You can pay your surcharge online or visit surcharges for more information.

If I cannot pay the entire amount at once, can I arrange a payment plan and still reinstate my driving privileges?

You can make arrangements for a payment plan and have your driving privileges restored if payments are made on schedule. Call (609) 292-7500 for more information. Payment plans are limited to twelve months. MVC cannot extend a payment plan beyond that limit.

If I have been incarcerated and cannot pay my surcharge, why do I have to pay the accrued interest on the surcharge?

There is no provision in New Jersey surcharge law to allow for a waiver on the unpaid balance. If your account is unpaid, interest will continue to accrue.

Upon your release if you provide documentation from the Department of Corrections, stating your term of incarceration, date of release and current residential address, MVC will review your account and a possible interest reduction or adjustment may be applied.

Why was my tax refund applied to my surcharge?

The Division of Taxation receives notice that your account is delinquent and they have the right to withhold your NJ tax refund, homestead rebate, or saver rebate and apply it to your outstanding balance.

If I file for bankruptcy do I still have to pay the surcharge?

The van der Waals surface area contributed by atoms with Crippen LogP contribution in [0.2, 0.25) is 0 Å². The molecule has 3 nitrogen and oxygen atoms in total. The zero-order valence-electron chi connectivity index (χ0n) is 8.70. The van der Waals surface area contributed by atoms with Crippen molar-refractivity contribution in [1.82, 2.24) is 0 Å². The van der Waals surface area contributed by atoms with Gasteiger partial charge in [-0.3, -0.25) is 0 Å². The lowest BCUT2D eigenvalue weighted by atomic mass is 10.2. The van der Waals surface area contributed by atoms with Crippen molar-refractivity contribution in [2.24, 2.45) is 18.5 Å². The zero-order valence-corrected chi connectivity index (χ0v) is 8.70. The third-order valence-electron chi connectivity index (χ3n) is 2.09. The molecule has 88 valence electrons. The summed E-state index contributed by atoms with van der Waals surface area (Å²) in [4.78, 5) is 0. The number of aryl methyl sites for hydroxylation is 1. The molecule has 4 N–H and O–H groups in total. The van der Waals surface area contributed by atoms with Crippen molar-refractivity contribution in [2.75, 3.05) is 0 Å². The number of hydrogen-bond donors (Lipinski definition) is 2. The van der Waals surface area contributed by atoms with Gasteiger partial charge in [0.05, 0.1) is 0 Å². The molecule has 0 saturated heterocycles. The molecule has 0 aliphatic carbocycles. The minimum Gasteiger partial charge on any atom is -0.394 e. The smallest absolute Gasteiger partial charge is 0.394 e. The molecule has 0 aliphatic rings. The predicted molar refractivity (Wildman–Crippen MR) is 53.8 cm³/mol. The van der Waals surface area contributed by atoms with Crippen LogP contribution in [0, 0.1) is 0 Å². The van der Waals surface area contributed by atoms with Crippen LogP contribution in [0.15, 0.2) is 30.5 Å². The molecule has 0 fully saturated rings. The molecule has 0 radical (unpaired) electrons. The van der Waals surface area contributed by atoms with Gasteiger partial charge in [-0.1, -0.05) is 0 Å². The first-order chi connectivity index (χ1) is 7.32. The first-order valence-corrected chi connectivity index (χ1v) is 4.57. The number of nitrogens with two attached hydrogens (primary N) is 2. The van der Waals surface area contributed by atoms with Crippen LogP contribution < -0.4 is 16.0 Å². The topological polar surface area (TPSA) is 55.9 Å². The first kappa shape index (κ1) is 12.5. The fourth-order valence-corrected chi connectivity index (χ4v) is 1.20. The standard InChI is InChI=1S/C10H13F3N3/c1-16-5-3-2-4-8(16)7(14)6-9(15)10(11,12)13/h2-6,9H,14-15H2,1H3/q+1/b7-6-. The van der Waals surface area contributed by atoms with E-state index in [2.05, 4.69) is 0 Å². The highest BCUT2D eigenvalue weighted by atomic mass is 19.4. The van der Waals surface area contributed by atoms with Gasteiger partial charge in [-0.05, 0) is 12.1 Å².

No. If you file for bankruptcy, you do not have to pay the surcharge or related fees. But you must forward a copy of the bankruptcy petition to MVC for this to apply, stating that the "State of New Jersey-AISC" was listed as a creditor and that the case was filed in the U.S. Bankruptcy Court.

Parking violations

MVC does not issue parking tickets nor collect payments on them. All tickets are processed through the New Jersey municipal courts.

How to pay parking tickets

  • Follow the directions on the back of the ticket
  • It is usually possible to pay online, by mail or in person at the court
  • If you have lost your parking ticket, please contact the municipal court where your ticket was issued

Tickets on plates that are no longer yours

If you receive a parking ticket on plates that are no longer yours, you need to bring proof that the plate is not yours to the scheduled court date. MVC can provide you with supporting documentation if you follow these steps:

  • Get a copy of the original ticket (not the summons) from the municipality that issued it
  • Write a letter to MVC explaining that the plates are no longer yours
  • Include your former plate numbers, your new plate numbers and your driver license number